I stole this term from an article in a magazine from
. The essential idea is that you garden on land that does not belong to you. Usually, you would do this with permission from the landowner. Some folks, however, are bolder than that and will use vacant lots or DOT land for planting. The drawback of illicit gardening is that other people have the right to dig up or destroy what you have done. With permission, however, it can be beneficial to all parties.
One site I would recommend for some guerrilla gardening is public school grounds--with permission, of course. When schools are built, bricks and block often take precedence over the grounds, and while the original budget for construction may have included dollars for landscaping, any shortages in another area of construction will eradicate those "unessential" landscape dollars. This despite the
which shows increases in academic achievement, reductions in attention deficit symptoms and increases in healing and overall well-being connected to that unessential greenery.
If you decide to take up your shovel in defense of the students (and teachers!), make a plan first of what, ideally, you and the school would like to accomplish. Remember that new plants must be maintained. If you suspect that you might be the only one maintaining anything, take little bites out of your plan at a time. Maybe the first year you plant two trees. Watered well enough to get established, they might not need any attention at all after the first year, freeing you to move on to another bite. Be sure to invest in large enough specimens that they will not be mowed down by overzealous grounds crews. Also make sure a fairly large mulched area is used around the tree and that the trunk is either wrapped or protected with a plastic collar, since these same grounds crews can wreak havoc with their string trimmers, killing any tree with a trunk under a foot in diameter.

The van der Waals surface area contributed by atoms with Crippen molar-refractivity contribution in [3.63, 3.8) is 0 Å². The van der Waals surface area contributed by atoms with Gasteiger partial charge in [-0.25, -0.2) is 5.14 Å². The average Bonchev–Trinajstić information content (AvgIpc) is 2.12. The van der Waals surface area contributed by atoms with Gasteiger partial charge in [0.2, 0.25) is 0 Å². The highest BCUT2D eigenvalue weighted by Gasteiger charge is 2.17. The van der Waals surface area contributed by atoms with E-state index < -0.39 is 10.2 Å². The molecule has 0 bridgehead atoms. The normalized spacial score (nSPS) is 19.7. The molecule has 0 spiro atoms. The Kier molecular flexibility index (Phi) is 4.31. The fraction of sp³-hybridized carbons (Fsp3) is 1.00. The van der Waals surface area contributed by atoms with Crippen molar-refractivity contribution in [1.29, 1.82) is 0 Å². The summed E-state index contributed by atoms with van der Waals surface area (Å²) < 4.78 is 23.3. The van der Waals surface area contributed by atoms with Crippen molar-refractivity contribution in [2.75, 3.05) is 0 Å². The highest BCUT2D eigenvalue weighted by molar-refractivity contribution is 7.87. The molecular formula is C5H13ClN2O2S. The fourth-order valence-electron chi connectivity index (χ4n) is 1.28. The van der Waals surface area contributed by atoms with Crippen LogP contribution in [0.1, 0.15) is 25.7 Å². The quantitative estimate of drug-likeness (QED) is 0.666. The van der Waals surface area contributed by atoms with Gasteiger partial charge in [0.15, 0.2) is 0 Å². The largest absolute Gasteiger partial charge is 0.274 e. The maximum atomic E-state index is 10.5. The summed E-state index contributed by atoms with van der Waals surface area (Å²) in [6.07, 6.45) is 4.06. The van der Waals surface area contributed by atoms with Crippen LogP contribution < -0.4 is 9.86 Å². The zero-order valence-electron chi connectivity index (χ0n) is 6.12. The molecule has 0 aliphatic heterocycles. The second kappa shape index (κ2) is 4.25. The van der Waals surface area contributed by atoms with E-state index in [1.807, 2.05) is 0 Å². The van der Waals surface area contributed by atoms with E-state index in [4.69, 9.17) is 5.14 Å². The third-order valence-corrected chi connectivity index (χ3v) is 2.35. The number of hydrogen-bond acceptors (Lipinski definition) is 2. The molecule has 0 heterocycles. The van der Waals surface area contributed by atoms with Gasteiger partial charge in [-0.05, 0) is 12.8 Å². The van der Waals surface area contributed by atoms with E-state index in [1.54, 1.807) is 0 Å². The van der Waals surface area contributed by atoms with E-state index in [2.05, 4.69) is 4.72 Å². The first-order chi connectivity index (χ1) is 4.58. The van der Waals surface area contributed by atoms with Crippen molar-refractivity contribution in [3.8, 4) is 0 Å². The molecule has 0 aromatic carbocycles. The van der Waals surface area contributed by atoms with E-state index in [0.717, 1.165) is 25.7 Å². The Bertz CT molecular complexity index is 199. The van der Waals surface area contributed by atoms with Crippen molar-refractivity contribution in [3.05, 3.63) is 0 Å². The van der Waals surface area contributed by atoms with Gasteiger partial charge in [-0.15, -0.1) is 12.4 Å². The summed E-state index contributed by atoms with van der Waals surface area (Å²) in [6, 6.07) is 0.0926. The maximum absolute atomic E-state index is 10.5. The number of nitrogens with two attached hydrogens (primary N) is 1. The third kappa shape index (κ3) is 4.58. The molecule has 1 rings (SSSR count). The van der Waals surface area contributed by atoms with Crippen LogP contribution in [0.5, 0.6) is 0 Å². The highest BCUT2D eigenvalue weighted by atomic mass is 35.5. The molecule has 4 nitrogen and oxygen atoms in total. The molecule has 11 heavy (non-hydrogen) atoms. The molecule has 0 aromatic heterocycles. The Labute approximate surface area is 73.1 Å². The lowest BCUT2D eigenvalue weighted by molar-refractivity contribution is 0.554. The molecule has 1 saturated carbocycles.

If you can (after consulting with the other "stakeholders"), try to stay away from using all flowering trees, or trees known for growing very quickly. Fast growers are typically weaker trees--more likely to lose branches or snap in a strong wind. Remember the Bradford Pear-- a pretty tree if all goes well. Usually everything does not go well, and the trees become a liability that gets cut down. Research what trees are native to your area of the country and see if some of those can be added to your project. They are far more likely to do well, and will encourage wildlife that students and teachers will enjoy and have the opportunity to study.
Schools, as a public property, are great places to add plants that can feed the hungry. Be they kids or the homeless. (I once had a student take an egg from a nighthawk's nest because he was hungry.) Serviceberry trees are a beautiful small tree that might not fit in a smaller home yard, but would be an asset on school grounds because you can eat the berries as well as enjoy the color and shade. Blueberries are another winner, for the same reasons. More than likely, if you decide to take on a project that adds to the public good, you will be able to enlist help from area Master Gardeners and Cooperative Extensions. You won't have to do it alone, and you're likely to make a pile of new friends while you are at it.
A partial "guerrilla" bed... everything from the speedwell to the right is on our neighbor's property.
Guerrilla gardening projects don't have to be as big as a schoolyard. We have been fortunate that one of our neighbors has allowed us to "bleed" a bed onto their property. Our neighbors had decided to take down a couple of Norway Spruces, which opened up a very large, sunny area between us. Now this bed contains not only annuals and perennials, but also shrubs and a new tree! In our planning for this bed, we made sure to include some purple-flowering plants, as that is a favorite color of our neighbors. We take responsibility for maintaining the bed, and both properties get a more open, welcoming view.
Have you been a guerrilla gardener? Participated in a community garden? Let us know your successes and disappointments--your advice for other gardeners. Happy gardening!